How To Overcome Your Fear of Public Speaking
Effective tips that helped me get over my fear of speaking in public.
Full disclosure, I used to be terrified to speak in front of a crowd. Just thinking about my public speaking course in college still makes my palms sweat. I remember vividly standing up and walking to the podium while my heart pounded to deliver my first speech. My college professor sat in the back of the classroom with his notepad, watching me with a stern eye and critically analyzing my every move. Somehow, I made it through that speech (and many others) that semester and ended up with a B+ in the class.
Now, over ten years later, I'm still not a huge fan of public speaking, but I've learned how to better manage my anxiety around speaking publicly. I'm at a point in my career where I have to communicate to large audiences often. So, for me, there's no getting around public speaking. Moreover, public speaking is now a challenge that I embrace. I still get nervous before a speech, and occasionally, I'll give a subpar presentation. However, I'm aware that I'm continually improving as a public speaker, and my number one rule is to relax. Below are five tips that I've implemented to ease my fear of speaking in public.
1) Join Toastmasters
Toastmasters International is excellent for anyone looking to improve their public speaking skills. I've been an active member for two years, and Toastmasters has been the most effective outlet to help combat my fear of public speaking. Toastmasters offers a safe environment that allows you to take on various roles from a speaker, evaluator, and Toastmaster of the Day. By taking on these meeting roles, I've learned how to prepare a good speech and how to host a meeting and effectively evaluate other speakers.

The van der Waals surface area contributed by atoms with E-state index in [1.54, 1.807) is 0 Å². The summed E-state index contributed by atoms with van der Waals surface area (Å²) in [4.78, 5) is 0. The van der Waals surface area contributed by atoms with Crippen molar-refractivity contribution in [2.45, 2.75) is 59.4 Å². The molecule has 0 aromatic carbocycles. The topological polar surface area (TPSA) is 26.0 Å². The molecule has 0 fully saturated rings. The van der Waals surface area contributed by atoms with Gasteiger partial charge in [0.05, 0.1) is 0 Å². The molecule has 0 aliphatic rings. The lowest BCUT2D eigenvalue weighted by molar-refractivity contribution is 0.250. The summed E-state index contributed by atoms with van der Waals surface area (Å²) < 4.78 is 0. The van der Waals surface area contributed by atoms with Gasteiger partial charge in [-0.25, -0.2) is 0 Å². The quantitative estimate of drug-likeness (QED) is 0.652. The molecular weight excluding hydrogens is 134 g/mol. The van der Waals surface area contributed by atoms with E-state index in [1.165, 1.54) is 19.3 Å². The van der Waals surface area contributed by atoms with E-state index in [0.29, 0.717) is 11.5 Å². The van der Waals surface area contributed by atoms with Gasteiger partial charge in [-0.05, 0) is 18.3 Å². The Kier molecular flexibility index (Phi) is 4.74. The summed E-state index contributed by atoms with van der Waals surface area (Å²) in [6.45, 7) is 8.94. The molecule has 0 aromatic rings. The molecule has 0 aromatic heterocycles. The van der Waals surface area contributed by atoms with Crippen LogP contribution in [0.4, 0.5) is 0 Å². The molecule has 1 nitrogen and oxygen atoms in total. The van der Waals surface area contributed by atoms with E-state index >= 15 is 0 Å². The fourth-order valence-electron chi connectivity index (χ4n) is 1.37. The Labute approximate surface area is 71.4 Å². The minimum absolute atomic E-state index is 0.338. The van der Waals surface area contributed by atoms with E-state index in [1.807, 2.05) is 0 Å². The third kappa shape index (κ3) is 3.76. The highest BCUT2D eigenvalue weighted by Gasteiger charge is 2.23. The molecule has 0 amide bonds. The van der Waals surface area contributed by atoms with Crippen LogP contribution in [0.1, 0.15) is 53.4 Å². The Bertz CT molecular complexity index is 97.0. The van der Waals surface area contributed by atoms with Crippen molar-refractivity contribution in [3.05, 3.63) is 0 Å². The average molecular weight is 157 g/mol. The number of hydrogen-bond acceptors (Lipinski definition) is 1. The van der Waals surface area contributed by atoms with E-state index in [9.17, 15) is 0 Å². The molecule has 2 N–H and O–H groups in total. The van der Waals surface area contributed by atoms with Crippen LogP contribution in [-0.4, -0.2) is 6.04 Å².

2) Start a Podcast
Becoming a podcaster is a great way to work on writing speeches and delivering communications effectively. Having a podcast also helps improve your ability to research and present various sides of an argument.
3) Take Opportunities to Speak
If you want to improve your public speaking skills at work, ask your manager if you can deliver a presentation at your next staff meeting. Do volunteer work? Write down a concept and pitch your idea to your community service group. Take any and every opportunity you can to speak in front of the crowd.
4) Observe Other Speakers
Delivering a speech is similar to performing. When you watch other speakers and evaluate their speaking etiquette and best practices, it will give you ideas and help you prepare for your speeches.
For example, on Sunday mornings, I regularly carve out time to listen to a specific preacher's sermon. I'm not a religious person, but I enjoy observing his vocal inflections, body language, and content. I do this also with political debates and addresses. I find this tactic beneficial as I always pick up on useful tools to improve the delivery of my speeches.
5) Rehearse, Rehearse, Rehearse
When you have a speech or presentation scheduled, REHEARSE. Rehearse in the bathroom when you're getting ready in the morning and in the car while you're on your way to work. I have a shameless tendency to drive my mother and friends nuts when I'm rehearsing a speech because I'll ask them to listen to it numerous times (sorry, not sorry) until I feel prepared. REHEARSE as much as you can until you feel comfortable.